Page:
Music Video Report: Chance the Rapper, “Everybody’s Something” (dir. Austin Vesely)

I suppose it’s not particularly revolutionary to posit that everybody’s a palimpsest, but the music video for Chance the Rapper’s “Everybody’s Something” sure makes that sentiment seem like a revelation. In the video, simple images of Chance, well, rapping, become a surface for other moving images. Here’s how it works: Chance’s chiaroscuro silhouette moves against a darkened background while images play across his body. The images don’t overtake his features: eyes, mustache, head of hair are all visible beneath the visuals. Additionally, the darkened background sometimes fills up with images, furthering the video’s density. These background images are usually, but not always, abstract—dots of light, blurring colors, cloudy wisps—while the images against Chance’s body are usually, but not always concrete.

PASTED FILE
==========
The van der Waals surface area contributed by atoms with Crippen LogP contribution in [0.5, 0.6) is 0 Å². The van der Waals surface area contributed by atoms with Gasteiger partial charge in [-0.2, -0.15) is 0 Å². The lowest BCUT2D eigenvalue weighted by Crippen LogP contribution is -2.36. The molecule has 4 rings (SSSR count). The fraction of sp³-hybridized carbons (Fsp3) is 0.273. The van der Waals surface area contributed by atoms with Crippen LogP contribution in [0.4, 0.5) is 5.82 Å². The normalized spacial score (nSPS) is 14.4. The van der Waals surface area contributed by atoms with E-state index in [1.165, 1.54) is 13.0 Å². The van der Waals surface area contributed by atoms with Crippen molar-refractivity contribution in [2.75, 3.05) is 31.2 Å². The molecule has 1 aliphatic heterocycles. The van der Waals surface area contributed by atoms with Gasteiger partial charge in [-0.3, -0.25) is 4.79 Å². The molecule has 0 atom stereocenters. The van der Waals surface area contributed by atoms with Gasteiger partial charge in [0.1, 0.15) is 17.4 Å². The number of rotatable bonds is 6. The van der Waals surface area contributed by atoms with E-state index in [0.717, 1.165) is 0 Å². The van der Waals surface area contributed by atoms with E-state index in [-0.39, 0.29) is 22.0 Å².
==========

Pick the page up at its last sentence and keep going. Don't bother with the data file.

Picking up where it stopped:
Part of what’s fascinating about the video is the fact that the images playing across Chance’s body are culled from footage spanning a wide swath of cinema, television, and internet history. Here’s The Great Train Robbery. Here’s footage of Muhammad Ali (maybe fighting Sonny Liston). Here’s Fox News. Here are bits and pieces of an instructional film from 1948 called Build Your Vocabulary. All this is merely the tip of the iceberg: hundreds of images arise and disappear in the video’s three minutes and thirty-four seconds.

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Drift Space